Union soldier Francis M. Ingram “did not enjoy the 6 of April as well as I hav enjoyed some Sundays.” On the banks of the Tennessee River, the “Rebel tide … was coming in like a wave of the sea unresisted and irresistible.” Around 65,000 Federal troops faced off against 45,000 Confederates under the command of General Albert Sidney Johnston. “Here we were a new Regt which had never until this morning heard an enemies gun fire[,] thrown into this hell of battle—without warning,” recalled Sergeant Cyrus F. Boyd of the 15th Iowa Infantry. Amid the dense smoke and spray of bullets, companies in the heat of battle “became all mixed up and without organization.” Boyd watched the lush vegetation “cut down as if a mowing machine had gone through the field and limbs fell like autumn leaves in the leaden and iron storm.” Men, too, were mowed down, and “acres of dead and wounded told the fearful tale of sacrifice.” As dusk fell, the moans and wails of the dead and dying punctuated the bloody hellscape.
For many young men, the Battle of Shiloh was their first taste of combat, and the experience rarely lived up to their expectations. The 22-year-old Ingram admitted, “well darn the fight … it aint the thing it is cracked up to be.” He told a friend, “I hav see the monkey dance.” Others would remember April 6, 1862, as the fateful day where they first “saw the elephant.”
In early America, the circus was a rare treat. In May 1808, Americans had the opportunity to visit “a living elephant” at the Washington Tavern in Richmond, Virginia. According to the newspaper, “this generation may never have the opportunity of seeing the elephant again, as this is the only one in the United States.” Traveling menageries grew in popularity as show business prospered. In 1850, agents of circus pioneer P.T. Barnum traveled to Ceylon (now Sri Lanka) and captured “thirteen elephant of a suitable size for their purpose, with a female and her calf, or ‘baby’ elephant, only six months old.” Upon their return to New York, Barnum added tents, carriages, horses, “a caravan of wild animals,” and General Tom Thumb, a dwarf. Barnum’s Great Asiatic Caravan, Museum, and Menagerie toured for four years, grossing nearly $1 million. By midcentury, customers North and South could see the elephant for mere pennies. Yankee Notions, a satirical publication, reported on Barnum’s Fourth of July show in Springfield, Massachusetts. An eager visitor had set off to see the elephant, but his expectations were not met. “Before I got in town,” he lamented, “they’d got all through the paradin’, the elephants was unharnessed, and the Car of Jugglenot was backed into a woodshed. I made up my mind right off, then, that the hull consarn was humbug.”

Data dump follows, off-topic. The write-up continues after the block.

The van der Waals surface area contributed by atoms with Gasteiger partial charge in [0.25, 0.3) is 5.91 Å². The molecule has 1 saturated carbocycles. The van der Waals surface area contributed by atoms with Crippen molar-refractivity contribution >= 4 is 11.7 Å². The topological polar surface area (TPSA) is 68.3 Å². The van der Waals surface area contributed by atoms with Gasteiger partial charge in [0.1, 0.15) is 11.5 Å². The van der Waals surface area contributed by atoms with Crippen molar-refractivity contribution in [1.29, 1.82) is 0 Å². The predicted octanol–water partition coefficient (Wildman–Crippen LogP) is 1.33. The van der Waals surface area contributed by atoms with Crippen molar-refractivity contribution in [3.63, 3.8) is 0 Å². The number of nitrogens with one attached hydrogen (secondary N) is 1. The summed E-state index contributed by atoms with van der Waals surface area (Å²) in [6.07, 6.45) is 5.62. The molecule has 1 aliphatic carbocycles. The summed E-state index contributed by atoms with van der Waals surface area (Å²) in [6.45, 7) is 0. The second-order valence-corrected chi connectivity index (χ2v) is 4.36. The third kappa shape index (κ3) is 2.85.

While circus performances were generally associated with the Northeast, the phrase seeing the elephant originated in the Southwest in the 1840s. Young men went west in droves in the 1840s and 1850s, and for many of them the impressive landscape alone conjured notions of militant manhood, rugged individualism, and white independence. While accompanying the 1841 Texan Santa Fe Expedition, journalist George Wilkins Kendall first heard the phrase spoken by an “old campaigner” in Cross Timbers, Texas. “I had already seen ‘sights’ of almost every kind, animals of almost every species … and I felt ready and willing to believe almost anything I might hear as to what I was yet to see; but I knew very well that we were not in an elephant range, and when I first heard one of our men say that he had seen the animal in question, I was utterly at a loss to fathom his meaning,” Kendall wrote. After a round of laughter at the newcomers’ confusion, someone explained the expression’s meaning: “When a man is disappointed in anything he undertakes, when he has seen enough, when he gets sick and tired of any job he may have set about himself, he has ‘seen the elephant.’” This is one of the first recorded uses of the idiom in print.